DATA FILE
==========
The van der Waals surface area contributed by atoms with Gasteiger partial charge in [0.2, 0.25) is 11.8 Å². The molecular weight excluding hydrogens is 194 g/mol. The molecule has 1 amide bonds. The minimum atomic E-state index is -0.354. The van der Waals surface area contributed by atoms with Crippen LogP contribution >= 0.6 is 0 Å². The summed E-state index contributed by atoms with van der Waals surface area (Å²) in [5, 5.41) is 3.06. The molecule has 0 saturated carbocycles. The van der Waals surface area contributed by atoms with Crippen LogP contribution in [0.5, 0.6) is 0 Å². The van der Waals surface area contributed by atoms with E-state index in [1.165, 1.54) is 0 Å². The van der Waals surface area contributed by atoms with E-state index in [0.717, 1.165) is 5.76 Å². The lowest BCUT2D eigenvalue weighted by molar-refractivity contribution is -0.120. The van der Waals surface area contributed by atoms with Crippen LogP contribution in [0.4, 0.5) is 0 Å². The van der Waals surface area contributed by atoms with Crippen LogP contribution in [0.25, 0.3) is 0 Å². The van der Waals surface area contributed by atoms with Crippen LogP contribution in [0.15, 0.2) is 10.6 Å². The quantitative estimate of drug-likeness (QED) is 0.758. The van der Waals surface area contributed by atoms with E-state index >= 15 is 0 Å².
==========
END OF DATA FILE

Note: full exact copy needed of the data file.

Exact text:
The van der Waals surface area contributed by atoms with Gasteiger partial charge in [0.2, 0.25) is 11.8 Å². The molecular weight excluding hydrogens is 194 g/mol. The molecule has 1 amide bonds. The minimum atomic E-state index is -0.354. The van der Waals surface area contributed by atoms with Crippen LogP contribution >= 0.6 is 0 Å². The summed E-state index contributed by atoms with van der Waals surface area (Å²) in [5, 5.41) is 3.06. The molecule has 0 saturated carbocycles. The van der Waals surface area contributed by atoms with Crippen LogP contribution in [0.5, 0.6) is 0 Å². The van der Waals surface area contributed by atoms with E-state index in [1.165, 1.54) is 0 Å². The van der Waals surface area contributed by atoms with E-state index in [0.717, 1.165) is 5.76 Å². The lowest BCUT2D eigenvalue weighted by molar-refractivity contribution is -0.120. The van der Waals surface area contributed by atoms with Crippen LogP contribution in [0.4, 0.5) is 0 Å². The van der Waals surface area contributed by atoms with Crippen LogP contribution in [0.25, 0.3) is 0 Å². The van der Waals surface area contributed by atoms with Crippen LogP contribution in [0.15, 0.2) is 10.6 Å². The quantitative estimate of drug-likeness (QED) is 0.758. The van der Waals surface area contributed by atoms with E-state index >= 15 is 0 Å².